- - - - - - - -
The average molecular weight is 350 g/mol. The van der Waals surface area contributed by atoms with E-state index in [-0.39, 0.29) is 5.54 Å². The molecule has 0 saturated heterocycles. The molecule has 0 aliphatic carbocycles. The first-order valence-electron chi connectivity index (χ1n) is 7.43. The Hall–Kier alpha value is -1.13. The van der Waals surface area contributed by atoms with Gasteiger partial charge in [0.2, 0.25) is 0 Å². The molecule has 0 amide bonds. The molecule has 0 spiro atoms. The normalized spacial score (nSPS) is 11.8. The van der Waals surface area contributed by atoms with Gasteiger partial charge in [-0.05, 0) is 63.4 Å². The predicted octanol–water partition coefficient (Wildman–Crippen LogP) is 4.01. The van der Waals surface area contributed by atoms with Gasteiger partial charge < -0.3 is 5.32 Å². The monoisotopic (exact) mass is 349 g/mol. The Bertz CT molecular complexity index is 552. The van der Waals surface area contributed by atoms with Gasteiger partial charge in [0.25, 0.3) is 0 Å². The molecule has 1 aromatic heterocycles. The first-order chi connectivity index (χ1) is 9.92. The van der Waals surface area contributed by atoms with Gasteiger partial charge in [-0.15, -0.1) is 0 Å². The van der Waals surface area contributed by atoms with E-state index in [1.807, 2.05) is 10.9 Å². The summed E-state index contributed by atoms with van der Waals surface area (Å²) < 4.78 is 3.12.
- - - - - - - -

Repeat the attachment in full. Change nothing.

The average molecular weight is 350 g/mol. The van der Waals surface area contributed by atoms with E-state index in [-0.39, 0.29) is 5.54 Å². The molecule has 0 saturated heterocycles. The molecule has 0 aliphatic carbocycles. The first-order valence-electron chi connectivity index (χ1n) is 7.43. The Hall–Kier alpha value is -1.13. The van der Waals surface area contributed by atoms with Gasteiger partial charge in [0.2, 0.25) is 0 Å². The molecule has 0 amide bonds. The molecule has 0 spiro atoms. The normalized spacial score (nSPS) is 11.8. The van der Waals surface area contributed by atoms with Gasteiger partial charge in [-0.05, 0) is 63.4 Å². The predicted octanol–water partition coefficient (Wildman–Crippen LogP) is 4.01. The van der Waals surface area contributed by atoms with Gasteiger partial charge < -0.3 is 5.32 Å². The monoisotopic (exact) mass is 349 g/mol. The Bertz CT molecular complexity index is 552. The van der Waals surface area contributed by atoms with Gasteiger partial charge in [0.25, 0.3) is 0 Å². The molecule has 1 aromatic heterocycles. The first-order chi connectivity index (χ1) is 9.92. The van der Waals surface area contributed by atoms with Gasteiger partial charge in [-0.15, -0.1) is 0 Å². The van der Waals surface area contributed by atoms with E-state index in [1.807, 2.05) is 10.9 Å². The summed E-state index contributed by atoms with van der Waals surface area (Å²) < 4.78 is 3.12.